This is the first full moon after the December solstice. In North America, we commonly call this full moon the “Old Moon” or “Moon After Yule.” Can you tell me the full moon names? The photograph above is by sky artist Dan Bush, by the way. Be sure to check out his moon page. Look for tonight’s full moon to rise in the east around sunset today (Sunday, January 8). Like every full moon, it’ll climb highest in the sky around midnight and will set in the west tomorrow around sunrise. For general reference, we can say the moon is full all night tonight. Astronomically speaking, though, the moon is full for only an instant. That instant occurs when the moon is most opposite the sun for the month. That happens tomorrow (January 9) at 7:30 Universal Time. For the U.S. time zones, that places the full moon at 2:30 a.m. Eastern Time, 1:30 a.m. Central Time, 12:30 a.m. Mountain Time, and 11:30 p.m. (on January 8) Pacific Time. In North and South America, the moon turns full during the nighttime hours between sunset and sunrise. At this full moon instant, the moon has to be above our horizon, because the sun is shining below it. In other words, at the instant of full moon, the moon shines above the horizon for the nighttime side of the world and below the horizon for the daytime side.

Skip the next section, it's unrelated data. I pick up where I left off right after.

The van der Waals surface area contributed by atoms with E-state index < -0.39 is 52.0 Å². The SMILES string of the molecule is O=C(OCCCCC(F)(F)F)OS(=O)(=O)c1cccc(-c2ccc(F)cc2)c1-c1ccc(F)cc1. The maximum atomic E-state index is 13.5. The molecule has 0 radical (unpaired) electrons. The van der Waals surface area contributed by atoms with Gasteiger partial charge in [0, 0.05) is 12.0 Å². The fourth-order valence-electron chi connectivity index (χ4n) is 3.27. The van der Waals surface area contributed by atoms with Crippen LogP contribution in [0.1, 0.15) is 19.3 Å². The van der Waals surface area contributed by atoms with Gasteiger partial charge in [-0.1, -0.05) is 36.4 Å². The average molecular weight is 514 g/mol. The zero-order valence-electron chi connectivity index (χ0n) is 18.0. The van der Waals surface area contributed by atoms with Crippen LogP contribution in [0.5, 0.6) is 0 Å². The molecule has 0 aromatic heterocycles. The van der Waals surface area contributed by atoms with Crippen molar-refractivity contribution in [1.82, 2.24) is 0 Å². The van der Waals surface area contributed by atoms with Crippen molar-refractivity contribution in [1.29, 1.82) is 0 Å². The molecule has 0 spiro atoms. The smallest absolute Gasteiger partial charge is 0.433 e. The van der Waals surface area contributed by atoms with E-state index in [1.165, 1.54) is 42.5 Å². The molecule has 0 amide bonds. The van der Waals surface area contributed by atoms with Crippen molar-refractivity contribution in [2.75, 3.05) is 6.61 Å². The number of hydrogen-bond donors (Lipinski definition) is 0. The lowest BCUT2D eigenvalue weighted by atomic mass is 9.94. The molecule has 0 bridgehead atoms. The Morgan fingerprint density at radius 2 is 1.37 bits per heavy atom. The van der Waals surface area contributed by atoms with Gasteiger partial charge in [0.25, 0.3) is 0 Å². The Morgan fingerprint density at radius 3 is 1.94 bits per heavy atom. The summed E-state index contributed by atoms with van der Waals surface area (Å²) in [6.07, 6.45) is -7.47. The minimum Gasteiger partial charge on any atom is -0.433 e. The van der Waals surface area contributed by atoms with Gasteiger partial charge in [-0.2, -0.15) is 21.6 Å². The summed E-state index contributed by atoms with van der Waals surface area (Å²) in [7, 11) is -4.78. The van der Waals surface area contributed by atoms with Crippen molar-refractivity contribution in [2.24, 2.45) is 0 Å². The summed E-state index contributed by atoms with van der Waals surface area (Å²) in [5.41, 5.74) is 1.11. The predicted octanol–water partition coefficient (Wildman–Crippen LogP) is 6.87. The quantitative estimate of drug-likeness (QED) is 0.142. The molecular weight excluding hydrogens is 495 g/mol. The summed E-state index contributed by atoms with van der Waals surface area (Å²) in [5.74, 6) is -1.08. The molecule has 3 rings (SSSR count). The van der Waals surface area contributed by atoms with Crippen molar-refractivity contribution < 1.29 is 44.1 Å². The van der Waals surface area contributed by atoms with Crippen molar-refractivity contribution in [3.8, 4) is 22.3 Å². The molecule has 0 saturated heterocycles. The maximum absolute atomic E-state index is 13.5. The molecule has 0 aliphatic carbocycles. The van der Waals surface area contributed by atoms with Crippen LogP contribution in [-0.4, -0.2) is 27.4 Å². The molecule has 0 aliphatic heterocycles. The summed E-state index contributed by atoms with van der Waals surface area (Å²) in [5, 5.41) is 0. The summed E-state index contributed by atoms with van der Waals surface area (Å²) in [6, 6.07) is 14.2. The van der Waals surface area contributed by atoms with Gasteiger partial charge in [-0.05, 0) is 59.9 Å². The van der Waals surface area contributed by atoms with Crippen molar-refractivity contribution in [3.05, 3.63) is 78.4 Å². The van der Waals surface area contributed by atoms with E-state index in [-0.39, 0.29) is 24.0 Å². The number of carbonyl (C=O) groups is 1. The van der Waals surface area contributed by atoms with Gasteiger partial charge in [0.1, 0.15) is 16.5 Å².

Image credit: Earth and Moon Viewer On the daytime side of the world – like in Africa, most of Asia, Indonesia, Australia and New Zealand – the moon must be below the horizon because the sun is above it. For the Rocky Mountain region in the United States, the moon turns precisely full at midnight, so the full moon shines high overhead while the sun lies underfoot. Watch the January full moon tonight, as it beams from dusk until dawn! Understanding moon phases Understanding the full moon